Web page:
Carson said he believes residents of Beckett Gardens have found the university’s expansion to have positive and negative outcomes.

“I think there are two factions. Those that like to stick to the status quo, they’re not as enthusiastic about the change, they kind of feel like they’re being pushed out and that they’re being ignored,” he said. “Then you have that group that welcomes the change because they realize there are more advantages because Temple has begun to expand.”

The Empowerment Zone, along with the partnership of NTI, has invested in housing preservation near Temple due to the increase attraction of more students attending the university and living off campus.

“We’ve seen that Temple is obviously attracting more students and more students living near campus,” Gladstein said. “In doing so, it has helped bring additional resources to that community, and that, along with the number of public sections investments, has helped stimulate growth in that part of North Philadelphia.”

The gentrification of neighborhoods surrounding Main Campus is a major concern for Dickerson. “Now what we see in North Philadelphia are a lot of dilapidated houses, which were sitting and not being properly maintained. Now, [we see the housing of] Temple University students who are paying $1,200-a-month rent in properties that black families were living in and paying much less for rent,” he said.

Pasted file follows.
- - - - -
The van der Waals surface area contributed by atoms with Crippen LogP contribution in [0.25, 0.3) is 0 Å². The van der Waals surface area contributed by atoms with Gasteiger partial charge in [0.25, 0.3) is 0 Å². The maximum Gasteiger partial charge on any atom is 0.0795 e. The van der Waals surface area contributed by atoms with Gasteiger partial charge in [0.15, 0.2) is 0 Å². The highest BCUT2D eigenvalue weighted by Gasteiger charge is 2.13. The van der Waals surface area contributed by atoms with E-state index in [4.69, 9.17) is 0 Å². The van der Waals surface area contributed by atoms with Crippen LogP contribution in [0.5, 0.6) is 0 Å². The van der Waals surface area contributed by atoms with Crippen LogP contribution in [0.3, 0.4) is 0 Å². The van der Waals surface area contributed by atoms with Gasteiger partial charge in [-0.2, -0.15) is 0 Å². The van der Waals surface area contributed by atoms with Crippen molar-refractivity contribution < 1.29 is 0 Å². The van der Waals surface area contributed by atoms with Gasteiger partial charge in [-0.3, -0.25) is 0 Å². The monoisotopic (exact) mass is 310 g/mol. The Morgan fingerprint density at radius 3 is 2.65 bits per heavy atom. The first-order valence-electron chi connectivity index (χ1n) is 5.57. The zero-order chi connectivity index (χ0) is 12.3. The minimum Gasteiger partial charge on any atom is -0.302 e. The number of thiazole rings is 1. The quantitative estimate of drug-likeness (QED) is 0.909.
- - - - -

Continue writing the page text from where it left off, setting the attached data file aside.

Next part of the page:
Beckett says the planned expansion of communities surrounding Main Campus should be welcomed with the residents and investors that have negotiated renovations.

“I would like for Temple University to been seen as a positive in the North Philadelphia community, rather than a threat or an invader,” Beckett said.

Brittany Diggs can be reached at bdiggs@temple.edu.

1 Comment

  1. Mt Airy dug up a contaminated brownfield for a townhouse project. Pollutants and toxic hazards put the adjacent neighbor in the hospital 3x. Her house bent and cracked from demolition (NTI) with no permits. Political ties and political cover up. Environmental Injustice for East Sydney Street and violations against Clean Stream Law.
    See blog for copies of violations and photos, etc.

    It’s my house. I’m sick. I need help.
    Margaret Motheral